27. 3Sons

    3Sons Enthusiast

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    I've been camping with my family pretty much every year since childhood, usually at bluegrass music festivals (I'll be here this year, regrettably sans my own kids).

    I would second the suggestion on a dome tent, and if possible, one for your kids (depending on how old they are. If they're over 7 or 8, the tent is simply enough to set up themselves, and you'll get some privacy). Definitely also at the very least a mattress pad, but better would be an air mattress. An air pump also helps, unless you want to spend half an hour hyperventilating into a big vinyl bag.

    Additionally, if you're camping in an area that will get sun in the morning, consider a separate sun shade for the tent, unless you're planning to wake up really early -- a tent can become sweltering very easily. Avoid putting your tent on rocky or damp ground. If you have to sleep on ground that's not flat (on a hillside or something), sleeping with your head uphill is best. Try not to arrive in the dark or rain -- I have more nightmares trying to set up wet that I can't see than I want to remember. Stake tents and sun shades down so they don't blow away.

    Pack clothing for a variety of temperatures, and particularly don't forget sweaters or jackets. A lot of places get cold at night, even in the summer.

    Suntan lotion, wet wipes, bug spray.

    You may want to consider how you're going to make coffee. There are coffee pots that can be used on a stove. Also, generally plan your meals beforehand. If it's more than a couple of days (even one day in hot weather), you'll likely run out of ice in the cooler pretty quickly.

    Umm... and try to get over it not being a motel, and develop a good sense of humor about it. Odds are it will not be as comfortable as you're used to. If you're going anyplace where there will be other people camping, try to make friends with neighbors (some will reciprocate, some just want to be left alone -- but having some friends makes it a lot easier).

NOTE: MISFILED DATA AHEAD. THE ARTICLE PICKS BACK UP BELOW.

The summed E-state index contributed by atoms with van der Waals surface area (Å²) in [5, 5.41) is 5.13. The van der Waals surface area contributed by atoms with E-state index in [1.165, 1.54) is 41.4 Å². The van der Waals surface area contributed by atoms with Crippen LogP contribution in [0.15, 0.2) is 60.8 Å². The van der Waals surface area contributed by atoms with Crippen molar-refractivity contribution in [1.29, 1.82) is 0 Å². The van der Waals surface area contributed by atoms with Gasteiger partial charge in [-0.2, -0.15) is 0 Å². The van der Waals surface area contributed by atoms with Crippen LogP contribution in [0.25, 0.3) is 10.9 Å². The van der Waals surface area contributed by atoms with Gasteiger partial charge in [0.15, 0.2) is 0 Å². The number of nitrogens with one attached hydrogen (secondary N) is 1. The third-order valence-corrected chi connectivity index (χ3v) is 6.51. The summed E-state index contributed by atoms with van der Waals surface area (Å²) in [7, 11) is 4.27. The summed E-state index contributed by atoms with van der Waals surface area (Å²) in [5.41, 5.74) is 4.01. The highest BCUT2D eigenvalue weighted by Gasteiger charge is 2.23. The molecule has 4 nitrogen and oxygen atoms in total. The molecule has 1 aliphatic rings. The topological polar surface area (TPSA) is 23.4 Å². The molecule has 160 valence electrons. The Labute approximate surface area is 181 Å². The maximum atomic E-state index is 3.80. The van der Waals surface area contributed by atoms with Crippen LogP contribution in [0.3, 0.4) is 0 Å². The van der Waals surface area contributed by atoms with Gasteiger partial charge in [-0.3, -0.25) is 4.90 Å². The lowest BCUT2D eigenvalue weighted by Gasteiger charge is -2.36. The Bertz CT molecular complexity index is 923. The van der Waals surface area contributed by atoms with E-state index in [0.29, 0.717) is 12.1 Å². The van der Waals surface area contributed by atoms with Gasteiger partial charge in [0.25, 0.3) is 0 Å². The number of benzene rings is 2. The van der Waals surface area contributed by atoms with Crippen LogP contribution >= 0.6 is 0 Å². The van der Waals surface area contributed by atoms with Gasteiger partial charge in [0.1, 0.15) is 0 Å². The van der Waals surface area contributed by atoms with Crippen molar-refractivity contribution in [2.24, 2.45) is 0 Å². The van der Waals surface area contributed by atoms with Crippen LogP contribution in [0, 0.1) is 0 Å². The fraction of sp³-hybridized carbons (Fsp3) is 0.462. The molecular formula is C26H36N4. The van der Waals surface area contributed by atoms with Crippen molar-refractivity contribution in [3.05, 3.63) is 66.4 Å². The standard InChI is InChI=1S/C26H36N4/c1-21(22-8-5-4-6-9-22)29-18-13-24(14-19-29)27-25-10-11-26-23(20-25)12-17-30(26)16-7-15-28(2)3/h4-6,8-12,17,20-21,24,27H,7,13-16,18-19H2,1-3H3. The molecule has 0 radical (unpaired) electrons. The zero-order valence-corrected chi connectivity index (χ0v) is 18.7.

28. LUCHopefulTeach

    LUCHopefulTeach Habitué

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    I am not an out-doorsy, roughing it type of girl. When we would go camping with my brother for boy scouts we would take battery powered alarm clocks and TVs. When I got older my friends and me would camp in my backyard. We would have a power extension cord run outside and would take the TV, radio, PS2, etc outside! :lol:
     
  29. smalltowngal

    smalltowngal Multitudinous

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    LUCH~my idea of camping is in an RV!

    I did the rough it camping when I slept in a truckbed...in Nov...with no heat and just one sleeping bag. That was enough for me!
     
  30. silverspoon65

    silverspoon65 Enthusiast

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    For overnight camping, you really don't need much.

    A tent
    Sleeping bags, but you can also make bedrolls (just take your bedding and roll it up!)
    Flashlight
    Grill lighter
    First aid/bug spray/sunscreen

    For food:
    Obviously stuff for smores
    Jungle breakfast (individual boxes of cereal and fruit, hidden in the nearby woods. Let them find it) Nothing needs to be refrigerated unless you want milk.
    PBJ/bread
    snacks

    none of that has to be refrigerated.

    For dinner you can do foil packets on the fire with chicken and veg, or hot dogs, etc. If you pack it on ice, it should be fine for one night.

    You can bring some games, cards, balls, music, etc., but there will also be plenty to do there. I know the places we went when I was a kid had movies, concerts, ghost stories, and other activities. Sometimes there were cool night hikes, etc., plus whatever normal activities the park has during the day, like trails, canoes, discus golf, etc. Some even have pools.

    Try looking for a tent in craigslist/freecycle/yard sales.
     
  31. dizzykates

    dizzykates Habitué

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    Food ideas:

    peanut butter and jelly
    hot dogs cooked on a stick (smores too!!)
    foil dinners - beef/chicken, potatoes, carrots, onions and seasoning (we usually chop all this at home and then freeze it for the first day), cook them on the edge of the fire or sometimes the fire pit has a grate that slides over it and we put it on there.
    I usually make muffins, brownies and trail mix to bring with for snacking or breakfast (muffins :))
    Lots of fruits and veggies that keep well - carrots, apples, grapes, applesauce cups, fruit cups, mini containers of pickles

    Good luck! We always buy a parks pass and use it several times to camp!
     
  32. Missy

    Missy Aficionado

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    The Boy Scouts do a lot of camping.